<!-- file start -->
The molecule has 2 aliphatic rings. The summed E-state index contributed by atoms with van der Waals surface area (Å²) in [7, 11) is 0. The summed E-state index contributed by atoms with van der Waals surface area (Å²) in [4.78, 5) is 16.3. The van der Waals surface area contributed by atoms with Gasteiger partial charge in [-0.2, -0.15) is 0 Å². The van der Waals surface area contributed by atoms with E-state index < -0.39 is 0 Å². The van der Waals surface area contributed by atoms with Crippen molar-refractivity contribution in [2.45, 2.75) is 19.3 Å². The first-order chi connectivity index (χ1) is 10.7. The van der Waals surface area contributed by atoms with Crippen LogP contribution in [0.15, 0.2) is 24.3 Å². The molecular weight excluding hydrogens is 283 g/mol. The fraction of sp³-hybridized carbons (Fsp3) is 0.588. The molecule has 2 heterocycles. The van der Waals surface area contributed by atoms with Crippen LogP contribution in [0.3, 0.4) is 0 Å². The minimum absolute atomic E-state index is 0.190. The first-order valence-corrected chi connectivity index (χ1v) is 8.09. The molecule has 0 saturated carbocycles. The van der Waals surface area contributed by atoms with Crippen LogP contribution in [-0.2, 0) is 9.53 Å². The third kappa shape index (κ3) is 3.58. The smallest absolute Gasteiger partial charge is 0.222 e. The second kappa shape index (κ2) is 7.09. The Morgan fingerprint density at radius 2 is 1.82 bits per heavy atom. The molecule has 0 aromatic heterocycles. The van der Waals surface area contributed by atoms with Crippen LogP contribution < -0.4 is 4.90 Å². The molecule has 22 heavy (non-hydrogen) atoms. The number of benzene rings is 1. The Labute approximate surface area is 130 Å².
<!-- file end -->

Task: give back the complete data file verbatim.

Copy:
The molecule has 2 aliphatic rings. The summed E-state index contributed by atoms with van der Waals surface area (Å²) in [7, 11) is 0. The summed E-state index contributed by atoms with van der Waals surface area (Å²) in [4.78, 5) is 16.3. The van der Waals surface area contributed by atoms with Gasteiger partial charge in [-0.2, -0.15) is 0 Å². The van der Waals surface area contributed by atoms with E-state index < -0.39 is 0 Å². The van der Waals surface area contributed by atoms with Crippen molar-refractivity contribution in [2.45, 2.75) is 19.3 Å². The first-order chi connectivity index (χ1) is 10.7. The van der Waals surface area contributed by atoms with Crippen LogP contribution in [0.15, 0.2) is 24.3 Å². The molecular weight excluding hydrogens is 283 g/mol. The fraction of sp³-hybridized carbons (Fsp3) is 0.588. The molecule has 2 heterocycles. The van der Waals surface area contributed by atoms with Crippen LogP contribution in [0.3, 0.4) is 0 Å². The minimum absolute atomic E-state index is 0.190. The first-order valence-corrected chi connectivity index (χ1v) is 8.09. The molecule has 0 saturated carbocycles. The van der Waals surface area contributed by atoms with Crippen LogP contribution in [-0.2, 0) is 9.53 Å². The third kappa shape index (κ3) is 3.58. The smallest absolute Gasteiger partial charge is 0.222 e. The second kappa shape index (κ2) is 7.09. The Morgan fingerprint density at radius 2 is 1.82 bits per heavy atom. The molecule has 0 aromatic heterocycles. The van der Waals surface area contributed by atoms with Crippen LogP contribution < -0.4 is 4.90 Å². The molecule has 22 heavy (non-hydrogen) atoms. The number of benzene rings is 1. The Labute approximate surface area is 130 Å².